1. 1. Start slow. Begin walking at a pace of 2 to 2.5 miles per hour for a few minutes. Then increase your speed to 3 to 3.5 miles per hour for a more challenging workout, if that's appropriate for your fitness level. Play around with the speed and incline to find a level that gets your heart pumping but still allows you to carry on a choppy conversation.  
  2. 2. Don't look down. As you walk or run, keep your shoulders back and your chin up. Don't look down at your feet. And unless you have balance problems, do not hang on to the handrails, especially when running. If you cannot walk or run without holding on, then you need to decrease your speed or the incline. Also try to be light on your feet, not stomp on the treadmill. It's easier on the joints and better for your form if you walk as normally as possible, with a heel-to-toe motion, and to run in proper form by striking the belt with your forefoot first—not your heel.  
  3. 3. Pay attention. Try to walk in a straight line at the center of the treadmill belt and pay attention to what you're doing. You may be tempted to look up at a television or read a magazine, but don't get distracted until you're very, very comfortable on the machine. Also don't be afraid to turn down the speed or incline if you feel like you're having problems keeping up or feel too rushed. And if you find that you need to stop the treadmill at any time, don't try to hop off it with the belt still moving. Hit the stop button, and the treadmill will come to a slow and safe stop. You are in control, after all!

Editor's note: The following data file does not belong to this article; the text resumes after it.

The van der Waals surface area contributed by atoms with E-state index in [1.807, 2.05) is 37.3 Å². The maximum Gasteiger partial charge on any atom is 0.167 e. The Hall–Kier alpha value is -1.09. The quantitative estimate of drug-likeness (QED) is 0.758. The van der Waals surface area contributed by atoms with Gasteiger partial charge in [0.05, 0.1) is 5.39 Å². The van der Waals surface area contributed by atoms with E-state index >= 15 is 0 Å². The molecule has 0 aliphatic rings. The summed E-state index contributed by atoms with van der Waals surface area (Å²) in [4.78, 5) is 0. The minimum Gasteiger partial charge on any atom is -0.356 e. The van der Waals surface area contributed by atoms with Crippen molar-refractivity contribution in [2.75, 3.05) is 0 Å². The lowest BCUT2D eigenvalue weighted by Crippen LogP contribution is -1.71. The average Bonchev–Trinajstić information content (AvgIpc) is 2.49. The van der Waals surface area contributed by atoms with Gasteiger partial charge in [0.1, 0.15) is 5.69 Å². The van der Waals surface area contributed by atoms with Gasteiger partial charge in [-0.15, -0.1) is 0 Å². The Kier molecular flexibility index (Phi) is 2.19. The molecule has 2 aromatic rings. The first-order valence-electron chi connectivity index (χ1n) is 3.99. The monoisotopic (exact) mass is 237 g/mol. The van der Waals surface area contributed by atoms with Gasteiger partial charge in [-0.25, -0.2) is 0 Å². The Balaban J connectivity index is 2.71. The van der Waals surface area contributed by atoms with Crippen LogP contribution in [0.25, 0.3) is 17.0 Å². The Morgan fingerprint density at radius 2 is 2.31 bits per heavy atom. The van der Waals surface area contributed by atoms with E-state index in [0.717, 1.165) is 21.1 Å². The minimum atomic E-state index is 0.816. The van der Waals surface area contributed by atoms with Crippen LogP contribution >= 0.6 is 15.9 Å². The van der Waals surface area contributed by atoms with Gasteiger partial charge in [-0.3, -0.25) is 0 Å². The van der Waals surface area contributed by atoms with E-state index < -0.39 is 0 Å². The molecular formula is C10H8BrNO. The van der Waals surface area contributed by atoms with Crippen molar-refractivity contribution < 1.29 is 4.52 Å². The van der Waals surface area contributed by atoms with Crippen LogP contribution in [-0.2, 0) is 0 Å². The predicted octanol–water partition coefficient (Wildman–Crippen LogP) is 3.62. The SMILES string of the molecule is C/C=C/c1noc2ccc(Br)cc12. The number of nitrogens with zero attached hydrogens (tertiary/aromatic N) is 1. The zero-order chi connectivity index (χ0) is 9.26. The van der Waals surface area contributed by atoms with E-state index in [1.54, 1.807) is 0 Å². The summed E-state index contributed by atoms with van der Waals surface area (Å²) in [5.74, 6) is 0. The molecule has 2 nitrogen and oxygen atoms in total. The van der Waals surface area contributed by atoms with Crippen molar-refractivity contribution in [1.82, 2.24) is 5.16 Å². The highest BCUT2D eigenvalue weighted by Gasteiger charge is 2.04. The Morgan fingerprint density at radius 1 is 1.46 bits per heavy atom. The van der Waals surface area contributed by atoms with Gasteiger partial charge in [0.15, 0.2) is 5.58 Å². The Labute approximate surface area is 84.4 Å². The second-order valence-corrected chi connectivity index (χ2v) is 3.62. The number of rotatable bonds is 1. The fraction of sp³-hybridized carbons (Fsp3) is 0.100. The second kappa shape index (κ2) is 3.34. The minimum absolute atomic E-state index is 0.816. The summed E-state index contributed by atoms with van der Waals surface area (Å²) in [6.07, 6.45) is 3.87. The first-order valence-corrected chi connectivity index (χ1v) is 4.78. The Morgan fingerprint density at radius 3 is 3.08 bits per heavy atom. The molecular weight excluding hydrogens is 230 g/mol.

4. 4. Don't be afraid to ask questions. If you belong to a health club or fitness center, don't be afraid to ask someone on staff how to get started on the treadmill. They can tell you how the different programs on the treadmill work and how to operate other features of the treadmill such as the heart rate monitor or the individual viewing screen if your treadmill has one.  
  5. 5. Consider buying one. Once you know how treadmills work, you may be tempted to add one to your home gym. A treadmill is an incredible piece of equipment to have at your convenience. Once you're ready to buy, make a list of features that are important to you. Do you feel more comfortable on a wide belt? Do you love the heart rate monitor? Does it have to be quiet or compact? Write down the must-have traits and take it to your local sporting goods or fitness-equipment specialty store. Hop on all of the treadmills there that are within your price range and test them against your must-have list. Because buying a treadmill is an expensive and important purchase, don't be swayed by discounts or high-pressure salespeople. Make the right decision for you! And definitely do some research before taking one home. Websites such as and subscription-based sites like Consumer Reports have reviews of almost every treadmill available.
See how good of a friend the treadmill can be? Now hop on! After following this guide, it shouldn't be long before other people are asking you for help getting started with the treadmill! This article has been reviewed and approved by SparkPeople Coaches Jen Mueller and Nicole Nichols, Certified Personal Trainers.Article Source: id=441

What You Forgot to Ask Your Personal Trainer